self.key = hashlib.sha256(str(RSA.generate(2048, Random.new().read)).encode('UTF-8')).digest()
So this generates two 1024 bit primes, creates an RSA key pair out of it, then encodes it, stringifies it, and then performs a digest over it. That's secure, but just generating 16, 24 or 32 bytes would be that much quicker. To me this makes zero sense.
self.private_key = RSA.generate(1024, Random.new().read)
There is no asymmetric encryption without trust. The RSA key used for key encapsulation should be static and the public key should be trusted, otherwise the whole exercise makes little sense.
As already indicated, RSA-1024 is using a way too small key size, see keylength.com for a comparison of key sizes.
random_kegen = lambda self: Random.new().read(self.bs)
Block size doesn't have much to do with key size, and using the block size of AES to indicate the key size of the MAC algorithm is even stranger. HMAC generally uses a key size that is identical to the output size of the used HMAC function, in this case 256 bits - not 128 bits. Normally the key sizes used for MAC and encryption should be identical anyway, otherwise you're using mismatched security definitions.
What also worries me is that you show here that you know how to create a secret key correctly, instead of using an RSA private key for it.
cipher = AES.new(self.key, AES.MODE_CBC, self.iv)
CBC is a pretty old mode and should be avoided. Things like CTR or even better GCM mode avoid the padding issue. Obviously the IV should be regenerated and included with the ciphertext for CBC mode. You cannot generate it as instance field and then reuse it for the
tag = self.mac_kegen(ciphertext)
Ooops, no, that doesn't work if you include the IV with the ciphertext. The attacker can now change the IV and thus have full capability to flip any bit in the first block by altering the IV at the same bit location.
There is an
Encryptor class that also performs decryption. That doesn't make any sense to me. It will also trick you into issues with the trust relationship of course, and you'd need a different class at the other side, as you would use different keys for either party in the chat.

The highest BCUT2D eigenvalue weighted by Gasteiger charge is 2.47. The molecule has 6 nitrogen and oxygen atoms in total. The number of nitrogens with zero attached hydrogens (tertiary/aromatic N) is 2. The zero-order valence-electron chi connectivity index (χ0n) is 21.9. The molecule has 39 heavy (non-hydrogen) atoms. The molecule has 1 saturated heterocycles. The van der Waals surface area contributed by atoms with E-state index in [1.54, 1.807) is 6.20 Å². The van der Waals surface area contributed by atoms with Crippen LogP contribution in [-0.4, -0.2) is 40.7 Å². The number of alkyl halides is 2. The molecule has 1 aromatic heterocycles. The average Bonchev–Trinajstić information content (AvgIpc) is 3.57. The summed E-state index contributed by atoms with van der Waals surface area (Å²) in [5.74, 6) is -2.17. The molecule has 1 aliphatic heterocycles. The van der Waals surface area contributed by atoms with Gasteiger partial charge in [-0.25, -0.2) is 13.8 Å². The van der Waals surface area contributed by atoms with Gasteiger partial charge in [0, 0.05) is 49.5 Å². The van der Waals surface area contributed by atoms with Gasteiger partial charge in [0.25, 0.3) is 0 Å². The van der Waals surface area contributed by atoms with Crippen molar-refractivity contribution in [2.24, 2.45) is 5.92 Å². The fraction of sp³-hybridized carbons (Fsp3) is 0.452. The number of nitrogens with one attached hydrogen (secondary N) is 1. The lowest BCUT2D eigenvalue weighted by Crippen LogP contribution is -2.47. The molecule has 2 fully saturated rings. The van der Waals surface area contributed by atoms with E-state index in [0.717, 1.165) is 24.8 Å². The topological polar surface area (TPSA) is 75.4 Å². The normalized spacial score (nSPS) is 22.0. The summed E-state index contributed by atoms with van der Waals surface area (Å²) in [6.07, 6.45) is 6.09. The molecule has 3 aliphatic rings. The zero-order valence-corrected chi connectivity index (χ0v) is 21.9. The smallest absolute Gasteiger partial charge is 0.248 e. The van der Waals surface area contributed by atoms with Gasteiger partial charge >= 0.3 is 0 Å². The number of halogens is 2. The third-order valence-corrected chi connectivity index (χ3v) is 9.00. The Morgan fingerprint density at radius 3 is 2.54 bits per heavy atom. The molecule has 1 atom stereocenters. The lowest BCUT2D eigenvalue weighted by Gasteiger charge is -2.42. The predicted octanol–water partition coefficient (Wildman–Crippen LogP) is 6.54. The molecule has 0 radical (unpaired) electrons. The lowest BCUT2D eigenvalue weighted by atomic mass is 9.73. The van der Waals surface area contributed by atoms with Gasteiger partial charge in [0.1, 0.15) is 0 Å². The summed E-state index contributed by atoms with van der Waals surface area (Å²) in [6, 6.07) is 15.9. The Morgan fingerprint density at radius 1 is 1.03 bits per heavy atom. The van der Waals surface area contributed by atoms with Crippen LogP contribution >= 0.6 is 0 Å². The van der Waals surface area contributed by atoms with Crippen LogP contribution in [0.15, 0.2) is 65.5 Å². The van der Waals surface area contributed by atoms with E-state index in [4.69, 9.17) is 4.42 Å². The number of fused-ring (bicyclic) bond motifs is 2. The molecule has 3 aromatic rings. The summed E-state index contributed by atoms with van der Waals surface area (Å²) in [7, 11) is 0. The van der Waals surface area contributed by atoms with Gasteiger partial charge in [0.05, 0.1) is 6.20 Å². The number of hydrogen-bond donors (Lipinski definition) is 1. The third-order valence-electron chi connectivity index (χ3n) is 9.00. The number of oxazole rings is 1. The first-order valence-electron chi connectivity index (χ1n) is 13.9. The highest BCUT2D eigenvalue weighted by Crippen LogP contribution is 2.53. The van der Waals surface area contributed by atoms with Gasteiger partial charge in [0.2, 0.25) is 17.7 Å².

You are encrypting messages, so the RSA encryption and decryption of the AES key should be part of the
decrypt methods that have been implemented.
pad = lambda self, data: data + (self.bs - len(data) % self.bs) * chr(self.bs - len(data) % self.bs)
All that lambda stuff, but the
self.bs - len(data) % self.bs is allowed to repeat, making for very hard to read code. It's not very byte oriented either. Note that adding padding to the data is relatively dumb, as it would require an entire new string in most environments. Generally the padding should be part of the cipher, or otherwise applied using buffering using an
final method. This would come back to haunt you if the messages get larger in size (e.g. when images are embedded).
unpad = staticmethod(lambda data: data[:-ord(data[len(data)-1:])])
Well, fortunately Python doesn't allow buffer underruns, but just taking the last byte, ignoring all the other padding bytes and then removing the data is a disaster waiting to happen.
self.public_key if not key else key
I've got no idea what this does, but it shouldn't.
ciphertext = cipher.encrypt(raw.encode('UTF-8'))
In cryptography the term "raw" usually means raw bytes. You've just stringified your encryption / decryption operations for no apparent reason. First encode the message to binary using your "chat" protocol and then create the encryption function around that.
tag = self.mac_kegen(ciphertext)
Yes, a MAC generates a tag, but what the heck does
kegen mean? If it means
keygen then this method is named utterly incorrectly.
The one thing that I hate more than stringified code is code that is stringified twice for no apparent reason. Why would the transport layer of your chat app not be able to handle binary? And why would the encryption class be burdened with the encoding?
if self.mac_kegen(ciphertext) == tag:
As already indicated, you should use a clear way of handling tag mismatch. I'd share this under a security issue if I was reviewing this code, and I suppose I am.
Some good decisions
To relieve the pain a bit, here are some good decisions:
- using OAEP instead of PKCS#1 v1.5 padding for the RSA encryption;
- SHA-256 is a solid choice as hash primitive for the HMAC function;
- at least a MAC is attempted to be present;
- the IV seems static for the class, but at least it is randomized once.
Your encoding / decoding decisions, class design, key size choice all leave quite a lot to be desired. The AES key generation clearly shows lack of knowledge and is trying to outsmart itself.
Worse: there is a direct design error when the IV is not included in the calculation of the tag, which makes the entire messaging system vulnerable against man-in-the-middle attacks.